You've heard about PC 3-D gaming glasses and you understand that they add depth perception to the gaming experience so that graphics come alive. That seems pretty amazing to you, considering those graphics come to you via a flat computer screen. So, you're wondering: how do PC 3-D gaming glasses work to make your screen come alive? The secret can be found in liquid crystal displays (LCD).
If you've ever worn a digital watch, you know that liquid crystals in your watch can change the display from black to transparent and back again. In just the same way, the lenses of PC 3-D glasses can change from transparent to opaque. In this manner, the glasses choose which of your eyes can view the graphics on your monitor. With some fine-tuning in terms of the timing, the result is a three-dimensional image. Here's how it works:
1) Your computer shows you two images. These images represent the separate views as seen by each of your eyes.
2) These two views are flashed on your screen one after the other, quite fast.
3) As the image on the left is shown, the vision in your right eye is obscured by virtue of the LCD glasses and vice versa.
The process is so quick that your brain doesn't register two images. This merging of two images is the same process we experience with our two human eyes and is called stereoscopic vision. But PC 3-D glasses haven't always performed so well. Today's gaming glasses have already gone into their fourth generation.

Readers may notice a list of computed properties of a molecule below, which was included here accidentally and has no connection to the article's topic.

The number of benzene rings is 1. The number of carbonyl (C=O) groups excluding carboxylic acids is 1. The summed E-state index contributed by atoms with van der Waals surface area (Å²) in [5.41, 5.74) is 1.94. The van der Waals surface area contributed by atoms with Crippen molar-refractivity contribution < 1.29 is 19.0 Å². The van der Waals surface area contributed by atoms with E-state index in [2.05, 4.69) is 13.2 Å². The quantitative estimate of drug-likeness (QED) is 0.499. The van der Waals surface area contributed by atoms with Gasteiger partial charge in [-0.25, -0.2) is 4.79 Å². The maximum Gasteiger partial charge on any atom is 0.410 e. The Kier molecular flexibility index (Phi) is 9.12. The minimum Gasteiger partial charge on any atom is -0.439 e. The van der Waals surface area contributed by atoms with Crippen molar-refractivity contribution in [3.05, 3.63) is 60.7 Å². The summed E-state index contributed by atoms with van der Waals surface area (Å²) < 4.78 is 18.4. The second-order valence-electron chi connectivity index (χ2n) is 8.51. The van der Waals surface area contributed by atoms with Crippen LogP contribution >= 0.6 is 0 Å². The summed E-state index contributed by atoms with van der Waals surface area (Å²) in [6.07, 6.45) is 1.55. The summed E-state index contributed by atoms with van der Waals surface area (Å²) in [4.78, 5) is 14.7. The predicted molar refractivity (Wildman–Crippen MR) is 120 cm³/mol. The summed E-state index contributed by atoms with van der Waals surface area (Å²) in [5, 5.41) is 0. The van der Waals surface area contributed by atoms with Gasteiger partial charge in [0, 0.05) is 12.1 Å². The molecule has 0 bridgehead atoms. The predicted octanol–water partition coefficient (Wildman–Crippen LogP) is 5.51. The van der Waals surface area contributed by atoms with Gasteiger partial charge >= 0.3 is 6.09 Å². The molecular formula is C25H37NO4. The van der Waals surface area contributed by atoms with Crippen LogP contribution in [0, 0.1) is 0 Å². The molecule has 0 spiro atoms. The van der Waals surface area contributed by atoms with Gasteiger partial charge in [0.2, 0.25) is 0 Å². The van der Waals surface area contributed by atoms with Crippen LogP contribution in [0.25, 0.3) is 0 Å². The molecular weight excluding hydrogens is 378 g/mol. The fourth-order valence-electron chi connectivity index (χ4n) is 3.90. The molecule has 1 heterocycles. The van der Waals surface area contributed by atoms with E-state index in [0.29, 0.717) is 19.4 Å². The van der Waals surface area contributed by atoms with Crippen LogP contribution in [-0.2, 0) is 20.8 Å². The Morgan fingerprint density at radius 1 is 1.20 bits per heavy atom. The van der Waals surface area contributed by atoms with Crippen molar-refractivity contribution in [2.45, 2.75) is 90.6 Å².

The earliest, 1st generation glasses required that the computer games be adapted for use with stereoscopic 3-D. Since each manufacturer made the gaming glasses to their own specifications, the game authors would have to build in support for a variety of LCD glasses. If you bought a game that didn't support the brand of glasses you'd purchased, the glasses wouldn't provide you with the 3-D experience.
The second generation glasses were designed to supersede the game by controlling and changing the display as seen on your screen. Processing the game images and converting them into 3-D took time, though, and the result was a slow-down in performance and blurry, clumsy images. Because these glasses were compatible with most games, they trumped the earlier glasses.
The third generation 3-D glasses were an attempt to deal with the blurred and klutzy images of the 2nd generation spectacles. They did a pretty good job at keeping a decent resolution and improving the graphics, but only worked with certain games.
The current, 4th generation glasses have combined the lessons learned through the earlier models. These glasses work with almost all games, the graphics card takes care of the resolution so things look clear and real, and the LCD does its rapid magic giving us picture-perfect 3-D images.